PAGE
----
Nice summary – one thing I’d suggest as a food photographer is that most food actually photographs better with side lighting or back lighting (using the right amount of bounce) as this provides better textures in the food. Front light (over the shoulder as you mention) “flattens out” the food and is not usually as interesting. I rarely shoot food from the front. Also, on the angle – our eyes perceive food as we see it presented to us on a plate, and that’s usually from the front at a 45 degree or so angle, and that’s really best for most food shots. Things that are completely flat light a bowl of soup where you’ll have no interest shooting at that angle work well from above.

    1. Rob Stathem

      This is very true! Over-head shots work really well when you are showcasing a lot of food or ingredients that all need to be in focus. An over-head shot works really well for that case. Certain items like drinks or honey look best lit from behind. The angle of the camera in position to the light source makes a huge difference as well.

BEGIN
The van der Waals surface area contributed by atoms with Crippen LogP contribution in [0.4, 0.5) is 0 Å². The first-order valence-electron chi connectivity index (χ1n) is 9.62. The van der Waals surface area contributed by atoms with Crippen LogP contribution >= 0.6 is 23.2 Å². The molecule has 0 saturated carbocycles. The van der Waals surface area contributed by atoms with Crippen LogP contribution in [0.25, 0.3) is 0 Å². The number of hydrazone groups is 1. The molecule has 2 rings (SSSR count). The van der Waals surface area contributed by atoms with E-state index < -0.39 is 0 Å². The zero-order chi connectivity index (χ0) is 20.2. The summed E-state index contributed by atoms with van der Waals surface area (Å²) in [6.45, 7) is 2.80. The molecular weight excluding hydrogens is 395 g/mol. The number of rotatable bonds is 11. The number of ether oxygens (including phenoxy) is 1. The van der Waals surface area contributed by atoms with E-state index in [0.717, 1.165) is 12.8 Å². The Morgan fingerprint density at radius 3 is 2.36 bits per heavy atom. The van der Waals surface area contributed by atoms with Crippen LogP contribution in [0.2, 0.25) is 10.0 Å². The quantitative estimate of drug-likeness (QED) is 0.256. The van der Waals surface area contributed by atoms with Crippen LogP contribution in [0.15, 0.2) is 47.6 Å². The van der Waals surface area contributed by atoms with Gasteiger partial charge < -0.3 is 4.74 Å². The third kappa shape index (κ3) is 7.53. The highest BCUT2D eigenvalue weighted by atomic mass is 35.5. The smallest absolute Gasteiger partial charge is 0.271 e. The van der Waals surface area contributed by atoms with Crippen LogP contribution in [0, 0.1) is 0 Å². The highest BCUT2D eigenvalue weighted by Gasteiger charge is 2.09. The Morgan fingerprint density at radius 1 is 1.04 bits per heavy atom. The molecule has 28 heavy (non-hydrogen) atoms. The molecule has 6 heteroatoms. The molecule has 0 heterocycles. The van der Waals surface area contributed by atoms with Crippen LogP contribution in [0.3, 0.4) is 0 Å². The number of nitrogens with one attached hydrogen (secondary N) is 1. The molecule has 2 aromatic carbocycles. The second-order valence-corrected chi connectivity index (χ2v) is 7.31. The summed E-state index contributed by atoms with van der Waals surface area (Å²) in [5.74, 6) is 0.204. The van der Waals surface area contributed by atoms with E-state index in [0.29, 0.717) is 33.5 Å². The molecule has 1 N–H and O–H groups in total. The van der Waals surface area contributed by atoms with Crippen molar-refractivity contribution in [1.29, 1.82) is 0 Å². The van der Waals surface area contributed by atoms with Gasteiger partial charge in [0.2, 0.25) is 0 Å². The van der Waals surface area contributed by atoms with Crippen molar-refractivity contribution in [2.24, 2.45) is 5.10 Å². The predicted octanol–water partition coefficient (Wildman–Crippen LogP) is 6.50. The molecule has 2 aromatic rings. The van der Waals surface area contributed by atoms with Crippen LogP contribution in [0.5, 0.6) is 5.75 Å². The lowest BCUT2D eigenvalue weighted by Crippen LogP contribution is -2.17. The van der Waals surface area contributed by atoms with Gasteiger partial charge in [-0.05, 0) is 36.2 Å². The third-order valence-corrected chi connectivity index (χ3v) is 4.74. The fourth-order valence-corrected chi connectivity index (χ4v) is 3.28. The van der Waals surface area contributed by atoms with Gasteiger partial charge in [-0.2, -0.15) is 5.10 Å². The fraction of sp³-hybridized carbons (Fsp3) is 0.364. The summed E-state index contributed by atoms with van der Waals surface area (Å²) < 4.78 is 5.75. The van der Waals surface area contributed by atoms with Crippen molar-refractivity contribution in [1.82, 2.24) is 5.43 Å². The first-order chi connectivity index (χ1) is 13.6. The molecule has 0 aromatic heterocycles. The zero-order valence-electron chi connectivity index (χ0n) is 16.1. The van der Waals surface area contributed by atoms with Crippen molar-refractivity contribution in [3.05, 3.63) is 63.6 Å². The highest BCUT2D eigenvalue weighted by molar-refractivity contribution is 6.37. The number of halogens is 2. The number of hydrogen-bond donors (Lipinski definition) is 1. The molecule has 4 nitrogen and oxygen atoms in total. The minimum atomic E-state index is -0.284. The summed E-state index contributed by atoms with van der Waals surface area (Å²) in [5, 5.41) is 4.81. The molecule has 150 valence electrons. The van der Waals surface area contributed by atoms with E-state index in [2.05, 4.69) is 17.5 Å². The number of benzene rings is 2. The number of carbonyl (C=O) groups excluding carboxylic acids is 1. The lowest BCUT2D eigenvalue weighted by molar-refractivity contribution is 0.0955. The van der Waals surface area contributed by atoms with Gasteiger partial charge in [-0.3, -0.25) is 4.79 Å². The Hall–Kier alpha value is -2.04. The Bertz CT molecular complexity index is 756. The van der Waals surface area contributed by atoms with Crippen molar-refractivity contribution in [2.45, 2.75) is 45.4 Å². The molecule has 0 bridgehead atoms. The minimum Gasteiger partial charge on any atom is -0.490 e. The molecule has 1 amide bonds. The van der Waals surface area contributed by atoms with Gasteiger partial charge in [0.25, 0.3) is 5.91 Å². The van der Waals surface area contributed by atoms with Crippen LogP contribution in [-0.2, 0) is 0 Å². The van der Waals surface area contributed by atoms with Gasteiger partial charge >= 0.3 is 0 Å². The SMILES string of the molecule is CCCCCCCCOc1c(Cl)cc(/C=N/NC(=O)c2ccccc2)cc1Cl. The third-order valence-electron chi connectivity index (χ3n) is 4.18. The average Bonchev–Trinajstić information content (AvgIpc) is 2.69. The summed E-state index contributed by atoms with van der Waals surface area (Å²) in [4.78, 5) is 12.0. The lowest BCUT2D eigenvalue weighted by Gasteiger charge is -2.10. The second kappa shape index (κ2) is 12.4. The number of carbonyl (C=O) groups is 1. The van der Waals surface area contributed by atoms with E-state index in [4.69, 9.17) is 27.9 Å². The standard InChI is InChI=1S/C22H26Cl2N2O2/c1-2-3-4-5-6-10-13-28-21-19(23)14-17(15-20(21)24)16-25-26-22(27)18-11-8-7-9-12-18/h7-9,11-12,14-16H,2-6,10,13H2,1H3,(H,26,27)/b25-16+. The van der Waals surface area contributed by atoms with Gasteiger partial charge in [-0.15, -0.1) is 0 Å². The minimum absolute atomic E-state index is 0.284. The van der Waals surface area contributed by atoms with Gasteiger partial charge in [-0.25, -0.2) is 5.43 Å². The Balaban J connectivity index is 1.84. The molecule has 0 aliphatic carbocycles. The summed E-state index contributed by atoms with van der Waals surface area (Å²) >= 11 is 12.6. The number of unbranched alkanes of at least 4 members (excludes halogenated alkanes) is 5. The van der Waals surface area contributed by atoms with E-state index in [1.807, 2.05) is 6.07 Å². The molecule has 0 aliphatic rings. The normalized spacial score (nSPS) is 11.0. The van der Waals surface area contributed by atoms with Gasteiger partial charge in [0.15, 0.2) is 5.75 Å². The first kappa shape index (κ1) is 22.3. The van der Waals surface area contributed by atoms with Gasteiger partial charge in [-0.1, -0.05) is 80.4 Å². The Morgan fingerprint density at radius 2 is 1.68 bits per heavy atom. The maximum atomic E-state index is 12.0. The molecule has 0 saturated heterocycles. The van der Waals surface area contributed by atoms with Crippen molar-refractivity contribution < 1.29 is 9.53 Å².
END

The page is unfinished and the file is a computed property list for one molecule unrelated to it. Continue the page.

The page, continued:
2. Silvia

    Hello.
    As a photographing chocolate?
    How do you get the effect of the chocolate shiny?
    I would like to photograph the chocolates as those of Parugina and the like.
    I await answers and advice,
    thank you very much.
    Silvia

  3. Rob Stathem

    GREAT tips! One thing that I’d like to stress is the importance of working with “stand-ins.” A stand-in is a plate of food (could be anything) that resembles the final product. The reason that food photographers use stand-ins is to set the lighting. Once the lighting, composition, and everything else is perfect, the “hero” food is brought in.

    It’s a good idea to get in the habit of working with a stand-in. You’ll save yourself hours of frustration when working with a stand-in because you’ll have all the kinks worked out once the hero food is ready to photograph.

  4. Hailey

    Do you have any recommendations for lights? My kitchen lighting is seriously awful and im looking for a table top light that would mimic daylight as best as possible. Any suggestions would be greatly appreciated and great article!